Durham Academy

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About Durham Academy

Name Durham Academy
Website https://durhamacademy.org.uk/
Ofsted Inspections
This inspection rating relates to a predecessor school. When a school converts to an academy, is taken over or closes and reopens as a new school a formal link is created between the new school and the old school, by the Department for Education. Where the new school has not yet been inspected, we show the inspection history of the predecessor school, as we believe it still has significance.
Headteacher Ms Alison Jobling
Address Bracken Court, Ushaw Moor, Durham, DH7 7NG
Phone Number 01913730336
Phase Academy
Type Academy converter
Age Range 11-16
Religious Character Does not apply
Gender Mixed
Number of Pupils 361
Local Authority County Durham
Highlights from Latest Inspection
This inspection rating relates to a predecessor school. When a school converts to an academy, is taken over or closes and reopens as a new school a formal link is created between the new school and the old school, by the Department for Education. Where the new school has not yet been inspected, we show the inspection history of the predecessor school, as we believe it still has significance.

What is it like to attend this school?

Durham Community Business College for Technology and Enterprise was federated with Fyndoune Community College. In September 2018, leaders brought pupils from both schools together onto the Ushaw Moor site. The two schools merged in April 2021.

This has been a period of change for the school. New staff have joined. Some of this has happened against the backdrop of the COVID-19 pandemic.

Pupils' experiences of school life vary widely. Some pupils feel well supported at school. Their experience of learning in lessons is positive.

However, too many lessons are disrupted by pupils' poor behaviour. Some pupils do not feel safe in school. Although staff deal effecti...vely with bullying as soon as they are made aware of it, many pupils choose not to report incidents of bullying.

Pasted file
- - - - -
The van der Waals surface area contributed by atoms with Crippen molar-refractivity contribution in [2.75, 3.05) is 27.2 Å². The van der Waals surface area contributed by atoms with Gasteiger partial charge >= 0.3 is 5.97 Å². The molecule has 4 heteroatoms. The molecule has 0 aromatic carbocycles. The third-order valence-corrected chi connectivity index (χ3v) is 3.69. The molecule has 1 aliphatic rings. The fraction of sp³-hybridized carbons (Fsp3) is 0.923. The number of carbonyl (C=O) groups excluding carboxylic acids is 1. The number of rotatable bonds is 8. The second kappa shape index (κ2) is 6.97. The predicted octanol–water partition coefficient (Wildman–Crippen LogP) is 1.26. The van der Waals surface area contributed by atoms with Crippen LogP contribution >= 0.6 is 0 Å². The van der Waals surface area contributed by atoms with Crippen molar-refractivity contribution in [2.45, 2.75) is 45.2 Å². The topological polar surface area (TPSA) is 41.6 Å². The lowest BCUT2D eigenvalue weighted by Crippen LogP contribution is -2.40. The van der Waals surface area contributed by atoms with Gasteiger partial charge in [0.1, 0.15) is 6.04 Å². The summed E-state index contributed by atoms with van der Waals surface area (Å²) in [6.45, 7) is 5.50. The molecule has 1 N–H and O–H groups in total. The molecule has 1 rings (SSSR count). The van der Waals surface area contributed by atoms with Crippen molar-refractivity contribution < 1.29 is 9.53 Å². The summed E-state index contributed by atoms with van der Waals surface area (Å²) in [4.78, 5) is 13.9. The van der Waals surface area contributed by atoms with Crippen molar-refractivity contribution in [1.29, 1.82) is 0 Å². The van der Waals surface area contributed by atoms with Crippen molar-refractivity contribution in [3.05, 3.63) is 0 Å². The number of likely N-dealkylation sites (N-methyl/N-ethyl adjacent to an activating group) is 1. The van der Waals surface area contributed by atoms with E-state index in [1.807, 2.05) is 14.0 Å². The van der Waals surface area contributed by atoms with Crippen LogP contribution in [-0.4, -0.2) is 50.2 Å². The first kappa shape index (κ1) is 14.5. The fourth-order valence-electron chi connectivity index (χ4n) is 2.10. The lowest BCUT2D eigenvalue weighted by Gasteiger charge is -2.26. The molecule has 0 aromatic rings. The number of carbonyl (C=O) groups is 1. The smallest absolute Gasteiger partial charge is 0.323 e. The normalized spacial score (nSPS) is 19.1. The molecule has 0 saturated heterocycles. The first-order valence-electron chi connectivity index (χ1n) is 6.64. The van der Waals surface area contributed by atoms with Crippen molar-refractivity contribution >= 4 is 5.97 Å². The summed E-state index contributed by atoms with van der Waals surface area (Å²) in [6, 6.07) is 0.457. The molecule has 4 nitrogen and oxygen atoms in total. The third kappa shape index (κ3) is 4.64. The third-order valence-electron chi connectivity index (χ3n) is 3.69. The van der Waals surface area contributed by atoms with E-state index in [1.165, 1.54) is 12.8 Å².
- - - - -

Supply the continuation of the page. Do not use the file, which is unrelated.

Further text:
Leaders have not done enough to address this culture.

Pupils in key stage 3 receive an effective 'well-being' curriculum. Pupils in key stage 4 do not receive the same provision.

Leaders plan for this to happen in the summer term 2022. Leaders support pupils with a range of mental health needs and this work is very effective.

Leaders have introduced a 'bread and butter' initiative, where families can buy groceries at reduced prices.

Pupils are proud to support their local community through this scheme.

What does the school do well and what does it need to do better?

Leaders have improved many aspects of the curriculum. More still needs to be done to make sure the delivery of the planned curriculum is consistent across all subjects.

In some subjects, such as French, planning is extremely detailed. Teachers know precisely what pupils should learn from each activity. Assessment, especially in mathematics and history, is sharply focused to check exactly what pupils have learned.

However, in a few subjects, planning is not detailed enough. In lessons, teachers are not sure consistently about what pupils should learn. Some staff do not use carefully chosen questions to deepen pupils' understanding.

Some teachers do not check that all pupils have learned what they need to know before they move on. Occasionally, pupils struggle to complete tasks independently because they do not have sufficient knowledge.

Leaders have improved pupils' behaviour.

Serious behaviour incidents have reduced significantly over time. In some lessons, staff have high expectations of pupils' behaviour and attitudes to learning. In these lessons, pupils are focused and ready to learn.

However, too often, teachers' expectations are low. Pupils disengage. Staff use the behaviour system differently depending on their subject area.

Disruption in lessons is not consistently challenged. This disruption means that valuable learning is lost.

Pupils with special educational needs and/or disabilities (SEND) are supported well.